What I think is most poignant about this novel is that it very much pertains to all that has been in the news lately. The difference between Atticus and Scout in this novel really highlights the conversations that are still taking place in our country. The conversations between Atticus and Scout are still very relevant. I think Scout’s plight in this novel is reminiscent of what many people of my generation are dealing with right now. With all the talk about race in our country right now, I think many younger people are seeing elders that they always respected suddenly showing a very racist side. Sometimes it is hard to grasp that the people you respect the most are not on board with what you think they should believe. This book very much seems to me a big dose of truth and reality.
As far as writing, I really enjoyed the writing style. Lee did a fantastic job. There were some spots that were clearly not her best writing, however, that is something I could overlook considering that Lee wrote this years ago without the intention to publish it. She supposedly requested that it finally be published without any changes or input from an editor and I think that has to be considered when judging her writing.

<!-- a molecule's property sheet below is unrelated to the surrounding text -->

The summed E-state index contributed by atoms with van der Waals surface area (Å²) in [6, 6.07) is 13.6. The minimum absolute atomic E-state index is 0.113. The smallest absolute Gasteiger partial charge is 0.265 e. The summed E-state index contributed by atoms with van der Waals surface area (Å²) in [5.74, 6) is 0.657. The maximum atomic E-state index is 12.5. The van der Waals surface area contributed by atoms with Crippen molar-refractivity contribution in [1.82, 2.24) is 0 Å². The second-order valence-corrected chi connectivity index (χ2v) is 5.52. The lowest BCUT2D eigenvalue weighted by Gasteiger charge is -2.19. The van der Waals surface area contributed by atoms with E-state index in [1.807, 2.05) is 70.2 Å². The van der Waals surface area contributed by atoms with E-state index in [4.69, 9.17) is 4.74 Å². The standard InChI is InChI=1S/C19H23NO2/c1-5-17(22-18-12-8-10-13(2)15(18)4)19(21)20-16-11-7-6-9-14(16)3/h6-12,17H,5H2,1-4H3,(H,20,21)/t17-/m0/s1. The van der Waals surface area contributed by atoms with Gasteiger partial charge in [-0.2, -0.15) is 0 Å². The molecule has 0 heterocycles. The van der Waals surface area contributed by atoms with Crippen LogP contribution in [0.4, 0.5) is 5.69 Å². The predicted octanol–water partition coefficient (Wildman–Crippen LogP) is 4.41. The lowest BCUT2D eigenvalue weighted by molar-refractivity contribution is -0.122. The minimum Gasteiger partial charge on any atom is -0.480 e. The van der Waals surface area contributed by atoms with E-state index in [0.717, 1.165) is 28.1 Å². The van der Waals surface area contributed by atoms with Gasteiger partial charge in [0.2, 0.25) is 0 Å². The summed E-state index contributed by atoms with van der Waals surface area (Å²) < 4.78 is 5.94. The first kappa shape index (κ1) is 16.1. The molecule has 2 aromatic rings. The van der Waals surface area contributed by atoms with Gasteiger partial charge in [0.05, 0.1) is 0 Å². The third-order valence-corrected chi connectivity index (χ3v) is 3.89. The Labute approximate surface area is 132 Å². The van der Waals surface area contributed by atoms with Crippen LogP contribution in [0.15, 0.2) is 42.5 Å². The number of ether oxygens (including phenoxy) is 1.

Overall, I really enjoyed this book. It was hard at times to read, especially if you are attached to the Atticus everyone knows from To Kill a Mockingbird like I am. However, it is well-written for the most part and I believe it is a poignant and timely statement about racial relations in the U.S. I gave it a four out of five stores and would definitely recommend it.